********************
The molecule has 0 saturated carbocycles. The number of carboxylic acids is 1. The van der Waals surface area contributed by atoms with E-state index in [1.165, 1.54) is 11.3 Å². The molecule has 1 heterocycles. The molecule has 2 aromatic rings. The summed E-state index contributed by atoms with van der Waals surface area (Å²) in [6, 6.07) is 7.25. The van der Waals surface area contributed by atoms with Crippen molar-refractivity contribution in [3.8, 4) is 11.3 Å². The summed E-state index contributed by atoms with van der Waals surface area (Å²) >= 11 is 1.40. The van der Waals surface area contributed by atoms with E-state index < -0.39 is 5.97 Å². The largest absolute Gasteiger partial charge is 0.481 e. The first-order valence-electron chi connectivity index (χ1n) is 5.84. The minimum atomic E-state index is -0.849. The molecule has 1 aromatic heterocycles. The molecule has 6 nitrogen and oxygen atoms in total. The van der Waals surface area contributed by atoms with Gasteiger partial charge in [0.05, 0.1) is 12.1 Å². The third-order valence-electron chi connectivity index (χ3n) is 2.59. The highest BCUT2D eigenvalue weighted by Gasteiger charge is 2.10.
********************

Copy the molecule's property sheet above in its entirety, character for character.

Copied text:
The molecule has 0 saturated carbocycles. The number of carboxylic acids is 1. The van der Waals surface area contributed by atoms with E-state index in [1.165, 1.54) is 11.3 Å². The molecule has 1 heterocycles. The molecule has 2 aromatic rings. The summed E-state index contributed by atoms with van der Waals surface area (Å²) in [6, 6.07) is 7.25. The van der Waals surface area contributed by atoms with Crippen molar-refractivity contribution in [3.8, 4) is 11.3 Å². The summed E-state index contributed by atoms with van der Waals surface area (Å²) >= 11 is 1.40. The van der Waals surface area contributed by atoms with E-state index < -0.39 is 5.97 Å². The largest absolute Gasteiger partial charge is 0.481 e. The first-order valence-electron chi connectivity index (χ1n) is 5.84. The minimum atomic E-state index is -0.849. The molecule has 1 aromatic heterocycles. The molecule has 6 nitrogen and oxygen atoms in total. The van der Waals surface area contributed by atoms with Gasteiger partial charge in [0.05, 0.1) is 12.1 Å². The third-order valence-electron chi connectivity index (χ3n) is 2.59. The highest BCUT2D eigenvalue weighted by Gasteiger charge is 2.10.